I suppose we could do this section as a Paxton Lynch loser one, but let’s think positively here. Maybe it would be a negative situation if picking between Kelly and Lynch was deciding who was less terrible, but things have been easy for the Broncos because Kelly actually looks fantastic.

He isn’t 6’7 like Lynch, but Kelly can sling it with some power and he was firing away against the Bears defense Saturday night. His touchdown pass to Courtland Sutton had about as much mustard on it as you’ll ever see.

It’d be a surprise if Lynch stuck on the Broncos’ roster much longer. — Adam Stites

Loser: The injury bug

Injuries never belong in the “winners” column, but they’re double losers in meaningless preseason games.

Here’s a quick rundown of some notable injuries so far this week:

Eagles: backup QB Nick Foles (shoulder)
Patriots: rookie OT Isaiah Wynn (ankle)
Washington: RBs Samaje Perine (ankle) and Byron Marshall (leg), for the same team that lost rookie Derrius Guice to an ACL tear last week
Packers: RB Jamaal Williams (ankle), guard Justin McCray (leg), and WR Jake Kumerow (shoulder)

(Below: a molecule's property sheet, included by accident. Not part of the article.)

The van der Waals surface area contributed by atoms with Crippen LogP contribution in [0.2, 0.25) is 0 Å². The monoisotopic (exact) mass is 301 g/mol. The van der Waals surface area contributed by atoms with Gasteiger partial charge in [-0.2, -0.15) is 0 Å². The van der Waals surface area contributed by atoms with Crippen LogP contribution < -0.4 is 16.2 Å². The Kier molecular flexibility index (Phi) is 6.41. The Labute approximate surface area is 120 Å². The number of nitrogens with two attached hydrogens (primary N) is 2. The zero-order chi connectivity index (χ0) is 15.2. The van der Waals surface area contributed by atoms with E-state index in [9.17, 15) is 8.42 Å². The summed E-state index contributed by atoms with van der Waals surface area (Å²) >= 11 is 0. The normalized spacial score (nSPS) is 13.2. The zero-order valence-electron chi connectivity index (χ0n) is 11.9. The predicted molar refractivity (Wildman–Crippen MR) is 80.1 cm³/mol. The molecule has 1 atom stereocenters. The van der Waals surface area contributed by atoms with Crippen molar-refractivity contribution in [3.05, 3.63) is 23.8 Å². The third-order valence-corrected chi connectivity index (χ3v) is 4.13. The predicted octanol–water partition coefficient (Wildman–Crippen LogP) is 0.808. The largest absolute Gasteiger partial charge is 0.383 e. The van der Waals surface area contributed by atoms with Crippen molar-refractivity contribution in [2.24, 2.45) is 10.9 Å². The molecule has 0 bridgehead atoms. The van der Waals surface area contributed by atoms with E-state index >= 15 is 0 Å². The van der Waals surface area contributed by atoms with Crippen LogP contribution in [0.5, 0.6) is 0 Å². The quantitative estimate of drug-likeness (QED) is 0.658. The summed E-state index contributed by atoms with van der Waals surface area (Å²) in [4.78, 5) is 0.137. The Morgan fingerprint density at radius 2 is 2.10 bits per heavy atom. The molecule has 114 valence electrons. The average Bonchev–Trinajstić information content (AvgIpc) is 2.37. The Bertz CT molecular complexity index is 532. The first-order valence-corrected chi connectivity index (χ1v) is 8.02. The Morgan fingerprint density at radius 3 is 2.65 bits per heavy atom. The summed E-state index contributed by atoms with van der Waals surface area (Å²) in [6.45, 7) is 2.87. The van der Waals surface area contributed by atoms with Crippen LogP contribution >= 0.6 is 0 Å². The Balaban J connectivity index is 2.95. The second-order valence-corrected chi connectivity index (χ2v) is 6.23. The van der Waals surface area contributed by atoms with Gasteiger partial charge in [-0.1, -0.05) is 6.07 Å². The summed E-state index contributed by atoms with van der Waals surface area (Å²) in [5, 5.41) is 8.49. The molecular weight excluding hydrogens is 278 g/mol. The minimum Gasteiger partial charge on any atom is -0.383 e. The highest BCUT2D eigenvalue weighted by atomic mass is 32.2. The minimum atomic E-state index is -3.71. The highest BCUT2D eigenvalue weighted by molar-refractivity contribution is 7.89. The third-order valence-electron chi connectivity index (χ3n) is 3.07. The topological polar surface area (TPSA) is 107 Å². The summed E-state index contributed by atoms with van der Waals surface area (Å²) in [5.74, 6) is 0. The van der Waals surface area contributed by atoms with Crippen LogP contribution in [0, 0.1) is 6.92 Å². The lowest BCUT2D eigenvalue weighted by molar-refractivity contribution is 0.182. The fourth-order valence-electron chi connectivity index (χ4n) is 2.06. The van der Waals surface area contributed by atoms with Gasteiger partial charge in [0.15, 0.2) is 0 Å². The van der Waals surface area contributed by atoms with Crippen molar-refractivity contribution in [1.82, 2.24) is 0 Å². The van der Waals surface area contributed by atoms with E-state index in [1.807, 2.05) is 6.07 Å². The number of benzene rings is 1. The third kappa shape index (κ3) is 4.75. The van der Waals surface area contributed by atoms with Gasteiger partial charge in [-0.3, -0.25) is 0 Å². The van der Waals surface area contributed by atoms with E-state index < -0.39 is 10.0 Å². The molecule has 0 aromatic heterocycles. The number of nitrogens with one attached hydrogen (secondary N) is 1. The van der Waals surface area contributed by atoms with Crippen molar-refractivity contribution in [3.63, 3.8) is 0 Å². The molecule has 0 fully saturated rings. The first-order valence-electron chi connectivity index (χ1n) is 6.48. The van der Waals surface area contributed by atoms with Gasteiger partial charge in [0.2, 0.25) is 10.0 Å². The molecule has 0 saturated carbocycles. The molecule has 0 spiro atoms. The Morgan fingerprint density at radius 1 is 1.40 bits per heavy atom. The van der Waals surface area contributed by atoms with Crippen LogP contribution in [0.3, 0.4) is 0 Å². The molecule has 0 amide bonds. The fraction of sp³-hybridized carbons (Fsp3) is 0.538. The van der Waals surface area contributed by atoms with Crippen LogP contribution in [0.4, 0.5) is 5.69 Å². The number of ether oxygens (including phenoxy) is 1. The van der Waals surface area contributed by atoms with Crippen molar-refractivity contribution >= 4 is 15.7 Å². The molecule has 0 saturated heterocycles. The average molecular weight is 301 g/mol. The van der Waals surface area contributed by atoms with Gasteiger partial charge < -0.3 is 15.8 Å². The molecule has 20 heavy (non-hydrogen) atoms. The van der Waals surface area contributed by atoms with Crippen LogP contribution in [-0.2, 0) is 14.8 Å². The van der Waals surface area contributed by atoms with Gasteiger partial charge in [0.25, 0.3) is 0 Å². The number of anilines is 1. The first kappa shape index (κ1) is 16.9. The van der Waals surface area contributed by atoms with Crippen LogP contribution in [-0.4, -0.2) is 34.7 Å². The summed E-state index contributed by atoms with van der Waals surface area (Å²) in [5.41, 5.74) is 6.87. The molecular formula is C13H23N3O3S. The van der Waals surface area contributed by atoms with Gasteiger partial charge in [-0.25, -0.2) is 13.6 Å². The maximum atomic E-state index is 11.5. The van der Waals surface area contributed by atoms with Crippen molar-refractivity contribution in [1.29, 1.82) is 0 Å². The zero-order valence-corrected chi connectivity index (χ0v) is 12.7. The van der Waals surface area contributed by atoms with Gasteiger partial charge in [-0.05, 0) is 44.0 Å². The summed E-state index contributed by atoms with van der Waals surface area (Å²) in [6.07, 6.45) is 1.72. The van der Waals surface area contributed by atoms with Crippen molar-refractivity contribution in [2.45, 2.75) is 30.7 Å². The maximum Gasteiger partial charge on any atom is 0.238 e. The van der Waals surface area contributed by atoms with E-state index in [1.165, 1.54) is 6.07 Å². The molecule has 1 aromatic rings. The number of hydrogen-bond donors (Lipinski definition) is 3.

Bills: QB AJ McCarron (collarbone), DT Kyle Williams (knee)
Vikings: Pretty much the entire OL
Texans: CB Kevin Johnson (shoulder)
Cowboys: OL Zack Martin (knee)

Most of those injuries don’t appear to be serious — Foles should be fine, and the early word was positive for Perine, Marshall, Williams, McCray, and Kumerow. McCarron was originally reported to have a broken collarbone, but that was premature. Now he’s day to day.

But the news was much worse for Wynn:

Every preseason injury deserves a big “booooooooo,” especially the ones that jeopardize a player’s season before it even really begins. — Sarah Hardy

Loser: New rules

It remains to be seen if officials are being extra strict about new rules because it’s preseason, or if the regular season will be called the same way. But the crew of referee Shawn Hochuli gave the blueprint for a nightmare application of these rules during the Jaguars’ 14-10 win against the Vikings.

Maybe the most egregious was a 15-yard roughing the passer penalty on Vikings linebacker Antwione Williams for a sack of Jaguars quarterback Cody Kessler.

The penalty was thrown because the officials determined Williams dropped his body weight on to the quarterback — a ruling the league has determined will be an emphasis in 2018.

If that was the worst penalty of the game, the personal foul on the Jaguars’ A.J. Bouye was a close second. The cornerback was called for lowering his helmet to initiate contact as he was run over while attempting to make a tackle.

The pair of flags were two of 20 penalties that were accepted Saturday in the Jaguars-Vikings game, which racked up 200 yards’ worth of combined penalties. If this is what the regular season ends up looking like ... uh ... yikes. — Adam Stites